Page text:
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Mori MS-850 Center height?


Cast Iron
Jan 15, 2011
SF Bay
HI guys,

On that Mori MS-850, where I'm rehabbing the brakes. (final details on that when the new brake pistons show up next week...)
The original owner had really tricked it out. One of the things he made...turned out not to be for the Mori at all, but it was still a neat idea.

It was just a 2" cylinder of steel, with a steel rod sticking out the end, and a bit of flat ground stock sticking off the end, like a flag.
The point of it was so that the underside of that ground 'flag' was a certain distance above the flat saddle of the lathe it was made for.
So you could use it to set your tools for center.
I know a lot of guys who use old height gauges for that, and that's what I've done until now, but a purpose built tool has two advantages.
1) nobody's going to nick it to use for something else, and
2) it's not going to get knocked out of adjustment while it lives in a drawer somewhere.
(3) it's smaller and more compact than a height gauge. Better storage.)

This particular unit isn't the right height for this Mori. (He had other machines)
But it's still a neat idea, and having seen it, I want to make one.

So, anybody know off the top of their head what the 'official' height between center and the top of the saddle on an MS-850 should be?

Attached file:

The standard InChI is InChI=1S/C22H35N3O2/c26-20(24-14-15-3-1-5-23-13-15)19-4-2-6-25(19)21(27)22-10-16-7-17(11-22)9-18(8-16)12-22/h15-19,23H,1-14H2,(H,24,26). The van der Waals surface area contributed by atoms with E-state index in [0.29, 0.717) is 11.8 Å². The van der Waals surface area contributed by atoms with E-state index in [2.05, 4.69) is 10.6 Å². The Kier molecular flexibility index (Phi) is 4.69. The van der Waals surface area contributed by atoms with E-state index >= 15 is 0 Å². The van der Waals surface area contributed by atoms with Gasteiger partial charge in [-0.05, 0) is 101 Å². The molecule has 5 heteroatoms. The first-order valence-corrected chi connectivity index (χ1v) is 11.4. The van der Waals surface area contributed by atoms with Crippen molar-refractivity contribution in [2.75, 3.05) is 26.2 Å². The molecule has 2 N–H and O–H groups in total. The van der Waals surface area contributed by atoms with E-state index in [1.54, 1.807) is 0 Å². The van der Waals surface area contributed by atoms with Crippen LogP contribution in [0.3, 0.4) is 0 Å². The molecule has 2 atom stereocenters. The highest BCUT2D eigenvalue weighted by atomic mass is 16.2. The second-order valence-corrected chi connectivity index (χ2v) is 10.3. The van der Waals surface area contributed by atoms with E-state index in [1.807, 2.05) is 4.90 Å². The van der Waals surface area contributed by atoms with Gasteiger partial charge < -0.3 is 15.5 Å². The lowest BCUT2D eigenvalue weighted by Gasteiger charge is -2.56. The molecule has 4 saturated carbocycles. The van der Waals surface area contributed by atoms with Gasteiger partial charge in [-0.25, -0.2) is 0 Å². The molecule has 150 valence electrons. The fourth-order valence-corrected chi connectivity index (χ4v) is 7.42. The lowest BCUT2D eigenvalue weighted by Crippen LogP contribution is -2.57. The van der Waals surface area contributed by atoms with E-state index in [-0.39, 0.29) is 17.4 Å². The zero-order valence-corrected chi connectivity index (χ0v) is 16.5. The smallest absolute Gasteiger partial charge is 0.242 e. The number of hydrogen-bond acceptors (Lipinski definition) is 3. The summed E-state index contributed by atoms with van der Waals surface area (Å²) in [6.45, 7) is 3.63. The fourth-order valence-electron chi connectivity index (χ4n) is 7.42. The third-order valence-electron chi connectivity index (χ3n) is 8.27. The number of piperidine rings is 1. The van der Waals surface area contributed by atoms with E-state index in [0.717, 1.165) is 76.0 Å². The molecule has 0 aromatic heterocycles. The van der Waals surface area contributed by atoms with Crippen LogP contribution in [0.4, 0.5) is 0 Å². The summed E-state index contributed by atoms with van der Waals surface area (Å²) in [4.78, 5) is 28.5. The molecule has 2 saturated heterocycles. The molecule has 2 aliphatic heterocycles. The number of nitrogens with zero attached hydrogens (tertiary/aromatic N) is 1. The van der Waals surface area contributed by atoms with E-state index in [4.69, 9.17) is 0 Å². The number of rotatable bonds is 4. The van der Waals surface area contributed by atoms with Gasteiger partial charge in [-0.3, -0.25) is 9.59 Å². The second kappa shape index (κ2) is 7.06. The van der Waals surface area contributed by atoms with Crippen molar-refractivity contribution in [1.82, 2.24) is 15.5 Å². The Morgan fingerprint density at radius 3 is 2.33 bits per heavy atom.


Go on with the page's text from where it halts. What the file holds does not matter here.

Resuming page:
I can measure it, and certainly will, but if anybody knows the 'official' number, that'd be a good reality check.



May 26, 2012
Windsor CA
Just checked my MS 850 manual. The distance from spindle center to the top of the saddle is not given as a spec. The distance from center to top of way is 215mm. That's really not accurate enough for setting tool height.

There are lotsa methods for setting tool height which do not involve special tools or fixtures. My favorite is the good ol' 6 in scale trick. But take care to use a light touch (especially with inserts) to prevent chipping the tool, and take extra care to not drop the scale into the chip pan. I like to hold it from underneath.

I've seen guys make a little height gage out of a block, or you can transfer the height from the center (for example, a center in the tailstock) using a surface gage, but I wouldn't want to get my surface gage all full of chips and coolant/oil.

There is a cute gadget you can get from Edge Technologies if you gotta have a tool. It has a bubble level that tells you when the height is correct, but you must calibrate it if your lathe is not level across the apron. Go ahead and spend $20 on it! But you can then drop it in the chip pan and get your cool little red anodized aluminum (Machined from billet!!!!)thingy all full of chips, oil and coolant.

It is wise to avoid using things like the above. It isn't really necessary. Be old school!